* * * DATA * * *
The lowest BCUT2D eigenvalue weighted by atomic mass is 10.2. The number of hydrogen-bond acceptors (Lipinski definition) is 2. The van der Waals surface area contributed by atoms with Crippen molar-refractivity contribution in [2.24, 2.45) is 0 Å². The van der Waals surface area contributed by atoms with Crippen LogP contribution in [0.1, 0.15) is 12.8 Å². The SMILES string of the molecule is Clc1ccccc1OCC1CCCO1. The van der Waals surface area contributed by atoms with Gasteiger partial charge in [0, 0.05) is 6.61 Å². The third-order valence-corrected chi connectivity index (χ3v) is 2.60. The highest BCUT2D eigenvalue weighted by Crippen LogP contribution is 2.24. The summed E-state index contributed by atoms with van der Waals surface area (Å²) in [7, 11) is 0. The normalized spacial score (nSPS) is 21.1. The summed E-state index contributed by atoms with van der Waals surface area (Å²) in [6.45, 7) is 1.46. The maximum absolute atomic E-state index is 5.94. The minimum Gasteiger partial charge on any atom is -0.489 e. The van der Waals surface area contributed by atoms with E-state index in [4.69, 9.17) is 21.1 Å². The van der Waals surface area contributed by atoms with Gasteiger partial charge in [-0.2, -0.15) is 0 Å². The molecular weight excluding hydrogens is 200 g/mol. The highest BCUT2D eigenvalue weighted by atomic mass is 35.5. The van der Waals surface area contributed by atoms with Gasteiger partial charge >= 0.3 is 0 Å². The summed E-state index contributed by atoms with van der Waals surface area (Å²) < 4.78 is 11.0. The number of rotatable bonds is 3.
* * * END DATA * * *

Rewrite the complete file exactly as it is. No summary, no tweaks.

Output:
The lowest BCUT2D eigenvalue weighted by atomic mass is 10.2. The number of hydrogen-bond acceptors (Lipinski definition) is 2. The van der Waals surface area contributed by atoms with Crippen molar-refractivity contribution in [2.24, 2.45) is 0 Å². The van der Waals surface area contributed by atoms with Crippen LogP contribution in [0.1, 0.15) is 12.8 Å². The SMILES string of the molecule is Clc1ccccc1OCC1CCCO1. The van der Waals surface area contributed by atoms with Gasteiger partial charge in [0, 0.05) is 6.61 Å². The third-order valence-corrected chi connectivity index (χ3v) is 2.60. The highest BCUT2D eigenvalue weighted by Crippen LogP contribution is 2.24. The summed E-state index contributed by atoms with van der Waals surface area (Å²) in [7, 11) is 0. The normalized spacial score (nSPS) is 21.1. The summed E-state index contributed by atoms with van der Waals surface area (Å²) in [6.45, 7) is 1.46. The maximum absolute atomic E-state index is 5.94. The minimum Gasteiger partial charge on any atom is -0.489 e. The van der Waals surface area contributed by atoms with E-state index in [4.69, 9.17) is 21.1 Å². The van der Waals surface area contributed by atoms with Gasteiger partial charge in [-0.2, -0.15) is 0 Å². The molecular weight excluding hydrogens is 200 g/mol. The highest BCUT2D eigenvalue weighted by atomic mass is 35.5. The van der Waals surface area contributed by atoms with Gasteiger partial charge >= 0.3 is 0 Å². The summed E-state index contributed by atoms with van der Waals surface area (Å²) < 4.78 is 11.0. The number of rotatable bonds is 3.